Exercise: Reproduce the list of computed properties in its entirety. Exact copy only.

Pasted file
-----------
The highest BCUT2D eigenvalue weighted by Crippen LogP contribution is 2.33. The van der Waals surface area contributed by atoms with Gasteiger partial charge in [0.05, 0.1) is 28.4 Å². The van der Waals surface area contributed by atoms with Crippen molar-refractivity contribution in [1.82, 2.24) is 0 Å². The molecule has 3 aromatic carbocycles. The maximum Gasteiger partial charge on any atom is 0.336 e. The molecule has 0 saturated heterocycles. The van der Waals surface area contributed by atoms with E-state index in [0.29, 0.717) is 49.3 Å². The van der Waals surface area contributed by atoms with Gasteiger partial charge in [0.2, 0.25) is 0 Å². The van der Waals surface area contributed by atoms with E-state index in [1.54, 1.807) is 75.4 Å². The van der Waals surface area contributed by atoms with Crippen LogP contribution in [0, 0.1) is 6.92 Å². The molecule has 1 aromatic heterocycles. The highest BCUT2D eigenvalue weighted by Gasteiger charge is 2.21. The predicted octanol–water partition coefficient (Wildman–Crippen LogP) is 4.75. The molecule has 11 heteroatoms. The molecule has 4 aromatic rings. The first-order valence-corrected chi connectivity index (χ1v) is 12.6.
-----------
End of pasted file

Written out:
The highest BCUT2D eigenvalue weighted by Crippen LogP contribution is 2.33. The van der Waals surface area contributed by atoms with Gasteiger partial charge in [0.05, 0.1) is 28.4 Å². The van der Waals surface area contributed by atoms with Crippen molar-refractivity contribution in [1.82, 2.24) is 0 Å². The molecule has 3 aromatic carbocycles. The maximum Gasteiger partial charge on any atom is 0.336 e. The molecule has 0 saturated heterocycles. The van der Waals surface area contributed by atoms with E-state index in [0.29, 0.717) is 49.3 Å². The van der Waals surface area contributed by atoms with Gasteiger partial charge in [0.2, 0.25) is 0 Å². The van der Waals surface area contributed by atoms with E-state index in [1.54, 1.807) is 75.4 Å². The van der Waals surface area contributed by atoms with Crippen LogP contribution in [0, 0.1) is 6.92 Å². The molecule has 1 aromatic heterocycles. The highest BCUT2D eigenvalue weighted by Gasteiger charge is 2.21. The predicted octanol–water partition coefficient (Wildman–Crippen LogP) is 4.75. The molecule has 11 heteroatoms. The molecule has 4 aromatic rings. The first-order valence-corrected chi connectivity index (χ1v) is 12.6.